The measurement of these CEP(s) also helps show how our definitions of categories as marketers does not reflect real life and is quite limiting. A common measure, with the blunt strategy mentioned above, would likely be “What chocolate bars do you consider/think of?”. In their more focused strategy around snacking outside of meals, Snickers are competing with several categories, food types and brands. Some people would satisfy their hunger with a bag of popcorn, others crisps/chips, and others perhaps with some healthy nuts. By measuring against snacking & hunger-related CEPs, Snickers has a better picture of brand health and indeed their direct and indirect competitors.


Walkers Crisps is the UK’s largest savoury snack brand (crisps/chips) with around 25% of the market. Walkers Crisps is such a big brand because it is so salient across so many entry points. As a big brand, they are smartly & consistently looking for new opportunities to grow sales further. They identified that crisps make a “lunchtime sandwich more exciting” but less than one in ten eat crisps at lunch. The brand tried to change people’s lunchtime behaviour, by associating the snacking of crisps with sandwiches or other lunchtime meals as a way of opening up more of the market. As well as driving this via communications, one can see how this plays out via physical availability with a focus on driving additional distribution via sandwich or cafe chains to create a truly omnichannel campaign.


Jameson, like all large brands, is big because they are salient across so many Category Entry Points or occasions. It is a nice sipping whisk(e)y while watching the football, it is often the brand of choice in Irish coffee, it makes a great pantry filler whisk(e)y, and it can make a delightful gift at Christmas. A number of years ago, Jameson identified a key Category Entry Point to focus on. Their core target market was/is L.A.D.S (It’s an acronym, but think of your typical 18-35YO male pub frequenter). They identified an important CEP for this group, where after 3 or 4 pints, they were often “full”, and wanted something lighter and a drink that could provide a kickstart to the night as it moved from casual to higher tempo. For this, they created the “Jameson, Ginger & Lime”, a serve which was a key feature of their trade and experiential activity in several markets. This refreshing and accessible drink was also a key feature of their advertising, with the objective of being salient for this CEP and that specific moment in the night.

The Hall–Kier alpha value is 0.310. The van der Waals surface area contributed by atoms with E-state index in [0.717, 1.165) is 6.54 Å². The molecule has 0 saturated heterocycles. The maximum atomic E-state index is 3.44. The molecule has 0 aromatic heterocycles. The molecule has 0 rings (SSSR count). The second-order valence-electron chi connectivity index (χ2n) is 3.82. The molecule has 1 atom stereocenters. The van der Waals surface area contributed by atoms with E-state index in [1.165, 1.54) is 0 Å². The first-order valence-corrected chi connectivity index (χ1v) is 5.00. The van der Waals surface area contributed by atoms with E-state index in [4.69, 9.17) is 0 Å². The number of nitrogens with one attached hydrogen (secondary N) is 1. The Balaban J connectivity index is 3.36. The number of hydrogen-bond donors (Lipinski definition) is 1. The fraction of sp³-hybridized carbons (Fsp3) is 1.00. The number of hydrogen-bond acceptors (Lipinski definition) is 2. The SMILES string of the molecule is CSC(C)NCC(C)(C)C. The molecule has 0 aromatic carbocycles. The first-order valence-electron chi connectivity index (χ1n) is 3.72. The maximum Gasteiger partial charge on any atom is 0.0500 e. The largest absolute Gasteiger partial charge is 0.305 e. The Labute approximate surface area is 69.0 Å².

The use of the Jameson, Ginger & Lime was also broadened over time to help drive volume in the off-trade with messaging and special packs to help communicate how easy it is to make at home.


Bailey’s is another example of a brand that is interesting to look at through the lens of Category Entry Points. A significant portion of their early growth in certain markets came from their association as a drink to serve over ice at Christmas time. This was, and still is, an important CEP for the brand. Over time, however, this narrow focus was restricting growth potential, and the number of occasions the brand could play in. To counteract this, the brand reframed the brand from a “one-off festive blockbuster to millions of triggers to treat”, via the “Don’t mind if I Bailey’s” campaign.

This campaign communicated to consumers that Bailey’s was the perfect drink for brunch, at home on the sofa, or a sweet finish after a meal. This was expanded even further to show how Baileys could also be a key ingredient in deserts. The broadening of CEPs helped the brand return to growth.

Read more about this very informative case study via the IPA.

Image source: Mother London via Creative Brief